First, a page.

Nasreen Sheikh, a national of Nepal, visited our law firm in 2018 to secure a green card. We have since gotten to know her very well and have been incredibly moved by her story. Despite being born in a region that does not record female births and being forced to work in a sweatshop as a child, Nasreen has since become a powerful leader and inspiration for women and girls worldwide. She is now a celebrated advocate for disadvantaged women and victims of sweatshop labor and forced marriages.
We are excited to share her story here.
Passage Immigration Law: Your story is incredibly powerful. Can you tell us a bit about your childhood and how you came to work and sleep in a Nepali sweatshop at a very young age?
Nasreen: I was born in a remote village on the border between India and Nepal, where neither birth nor death records are kept. In fact, if you were to ask me how old I am, I couldn’t tell you honestly. Not only are we very economically disadvantaged, we are 100% below the poverty line. We are completely cut off from the world. We exist in a male-dominated society where women have no rights– absolutely no rights. We are not even allowed to laugh out loud because it is considered disrespectful. We are forced into arranged marriages. We become housewives, where at the end of the day there is often abuse. There is torture.
At the beginning, this was very normal to me. That is what I knew. But when I was around six or seven, I started to notice things. I witnessed one of my aunts being murdered by her husband. Just a few months later, he married another girl. This aunt, she was close to my heart. She was loud. She would wear makeup and lipstick. She was a fearless woman. Because of this, her husband was stigmatized by society. This loud woman, who wore makeup and went outside was not good for him. He tried to warn her but she didn’t listen. So, one day he killed her. The whole village knew about her death but never reported it. I was very, very young. When I asked my mother about it, she would say, ‘Let’s not talk about it.’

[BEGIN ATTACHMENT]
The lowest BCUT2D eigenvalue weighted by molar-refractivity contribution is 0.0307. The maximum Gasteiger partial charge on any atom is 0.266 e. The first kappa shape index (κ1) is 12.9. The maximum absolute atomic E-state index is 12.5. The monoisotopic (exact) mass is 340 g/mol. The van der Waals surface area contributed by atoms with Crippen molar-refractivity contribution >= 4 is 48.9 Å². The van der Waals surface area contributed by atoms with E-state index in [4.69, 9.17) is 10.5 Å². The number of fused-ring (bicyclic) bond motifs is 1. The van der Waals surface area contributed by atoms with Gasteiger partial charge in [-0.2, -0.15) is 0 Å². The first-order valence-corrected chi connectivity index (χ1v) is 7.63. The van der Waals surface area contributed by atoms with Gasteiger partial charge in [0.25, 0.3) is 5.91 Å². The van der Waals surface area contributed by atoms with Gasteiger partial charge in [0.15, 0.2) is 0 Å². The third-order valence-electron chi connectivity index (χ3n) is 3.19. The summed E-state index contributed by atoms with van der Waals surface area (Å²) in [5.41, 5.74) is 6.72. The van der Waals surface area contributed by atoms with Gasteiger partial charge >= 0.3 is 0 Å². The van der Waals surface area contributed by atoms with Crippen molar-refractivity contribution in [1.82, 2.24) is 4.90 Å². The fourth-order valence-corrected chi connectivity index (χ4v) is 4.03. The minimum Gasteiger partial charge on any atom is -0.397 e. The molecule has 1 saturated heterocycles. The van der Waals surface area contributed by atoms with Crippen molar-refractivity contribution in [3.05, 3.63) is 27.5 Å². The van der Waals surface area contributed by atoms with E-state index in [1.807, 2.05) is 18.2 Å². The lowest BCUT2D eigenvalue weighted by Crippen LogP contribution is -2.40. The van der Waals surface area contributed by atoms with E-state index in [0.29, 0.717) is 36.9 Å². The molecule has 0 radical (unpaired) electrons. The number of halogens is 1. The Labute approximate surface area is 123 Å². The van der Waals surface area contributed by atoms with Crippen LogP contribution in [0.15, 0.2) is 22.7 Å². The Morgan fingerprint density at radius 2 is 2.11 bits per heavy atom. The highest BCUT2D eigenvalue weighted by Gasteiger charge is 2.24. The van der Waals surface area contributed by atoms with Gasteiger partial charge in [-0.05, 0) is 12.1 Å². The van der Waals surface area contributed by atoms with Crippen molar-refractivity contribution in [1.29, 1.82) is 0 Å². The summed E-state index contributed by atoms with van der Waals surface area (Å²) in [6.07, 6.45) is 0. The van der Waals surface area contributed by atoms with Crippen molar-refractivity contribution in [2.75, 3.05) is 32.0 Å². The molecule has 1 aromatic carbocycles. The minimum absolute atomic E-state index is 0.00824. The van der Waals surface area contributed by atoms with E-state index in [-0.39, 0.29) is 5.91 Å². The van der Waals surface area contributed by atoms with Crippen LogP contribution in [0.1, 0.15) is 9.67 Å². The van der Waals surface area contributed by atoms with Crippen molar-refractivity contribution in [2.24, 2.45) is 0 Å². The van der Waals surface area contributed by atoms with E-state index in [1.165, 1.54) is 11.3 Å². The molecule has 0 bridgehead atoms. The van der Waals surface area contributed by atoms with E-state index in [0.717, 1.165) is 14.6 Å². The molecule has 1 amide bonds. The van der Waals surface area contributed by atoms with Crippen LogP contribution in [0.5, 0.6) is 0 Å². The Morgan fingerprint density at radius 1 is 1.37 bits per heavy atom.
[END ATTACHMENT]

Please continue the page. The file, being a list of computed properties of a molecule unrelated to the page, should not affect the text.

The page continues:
Then I witnessed one of the most heartbreaking things, my own older sister being forced into marriage. It was not right. I was about 8 when my sister’s marriage was arranged, and she was around 12. I would go out in nature and talk to the tree or the sky or the field. I would ask, ‘What is happening to me? What is happening to my sister?’ I would cry and talk to the universe. I knew that I would be next. I didn’t know what to do. There’s no way you can find help in that village because the police and the whole system is corrupt. They don’t listen to women. Even if women try, there is no one who will help. I was stuck in the village.
I started to write letters back and forth to my cousin, who moved to the city of Kathmandu from my village. Slowly, I got to know what he was doing. After almost six months, at around age 9 or 10, we had formed a close connection. With his support, I got out of the village and moved to the city of Kathmandu.
I think that I first became a child laborer between the ages of 9 and 10 years old. I worked for well-known clothing corporations that used loosely regulated foreign manufacturing. In order to keep up with the corporation’s demands for low cost and fast production, these factories created illegal sweatshops in inner cities using undocumented workers like me.
Six of us lived, worked, and slept in a 10×10 room without a bathroom or clean water. We were forced to work seven days a week for 10 to 12 hours a day, getting paid less than $2 a day. My only bed was the large pile of clothes that I produced each day. At night, I fell asleep on these clothes and dreamt of where they would end up and who would wear them. If you are reading this and do not know who made your clothes, you may be wearing the clothes I sewed as a child.
Passage Immigration Law: Could you elaborate on how felt “undocumented” from day one, even in your own country of birth?
Nasreen: Think for a moment and ask yourself what challenges you would face without a Social Security number, driver’s license, passport, marriage certificate, credit cards, or bank account. In what ways would this disempower your life? Could you go to school or travel? Could you obtain proper employment or rent a home? Could you receive medical treatment if you were sick? Could you file a police report? In my society, women and children are expected to be silent in our actions, opinions, and emotions. Not having documents put us completely in the dark.